Every other Sunday I work with a local group, the Crewe & Nantwich Conservation Volunteers, who undertake practical conservation tasks for a number of sites for a range of organisations. Today, we were removing (cutting down and burning) rhododendron from Cheshire Wildlife Trust’s Blakenhall Moss reserve.
The reserve was bought by the Trust last year and they have been working hard to improve the site. The Moss is a sunken mire, essentially a bog that has formed in a large depression. Over the years, the Moss had become overgrown with trees and the site was completely covered in woodland. The Trust’s plan is to return the Moss to its former glory, through clearing the woodland and re-wetting the site. Over the past few weeks, the Trust has employed a contractor to remove the trees from most of the site, leaving a narrow ring of woodland around the outside. The photo below shows how the centre of the Moss has been cleared.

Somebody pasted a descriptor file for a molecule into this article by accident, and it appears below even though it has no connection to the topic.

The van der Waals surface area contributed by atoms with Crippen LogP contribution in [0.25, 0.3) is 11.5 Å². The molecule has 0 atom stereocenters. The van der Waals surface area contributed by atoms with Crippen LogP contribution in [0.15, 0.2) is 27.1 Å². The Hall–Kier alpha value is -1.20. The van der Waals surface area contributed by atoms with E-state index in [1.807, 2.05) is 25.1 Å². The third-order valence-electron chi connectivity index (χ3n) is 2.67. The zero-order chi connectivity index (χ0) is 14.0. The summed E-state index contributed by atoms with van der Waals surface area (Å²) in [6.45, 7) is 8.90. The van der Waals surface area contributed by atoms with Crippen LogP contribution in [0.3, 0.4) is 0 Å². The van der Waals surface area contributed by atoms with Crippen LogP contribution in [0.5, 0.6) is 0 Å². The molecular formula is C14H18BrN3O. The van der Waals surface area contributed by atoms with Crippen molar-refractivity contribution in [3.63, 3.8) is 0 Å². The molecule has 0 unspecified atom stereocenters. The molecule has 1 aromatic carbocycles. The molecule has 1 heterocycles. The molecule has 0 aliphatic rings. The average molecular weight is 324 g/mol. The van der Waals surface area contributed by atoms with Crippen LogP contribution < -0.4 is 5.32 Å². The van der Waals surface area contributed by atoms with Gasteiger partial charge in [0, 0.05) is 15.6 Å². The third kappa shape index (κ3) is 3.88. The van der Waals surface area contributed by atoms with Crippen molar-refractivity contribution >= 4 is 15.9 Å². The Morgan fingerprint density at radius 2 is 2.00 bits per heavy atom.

From the photo below, you can see how the Trust’s work, alongside the recent rainfall, has already had an incredible effect.
I have been doing bird surveys for the Trust and while I was at the Moss today I did the second survey for the site. My job wasn’t made easy by the raised water level and if it rises any more, I’ll have to do the survey from outside of the site or by boat!
Doing the survey was a great way to spend a couple of hours; with the birds singing, the bluebell shoots poking through and the sun starting to gain strength, Spring seems just around the corner. The badgers have also been more active at the site, with freshly dug spoil around their sets and plant bulbs dug up. I’ve been given permission to go back to the site and set up my camera trap to catch a few shots of these guys – can’t wait!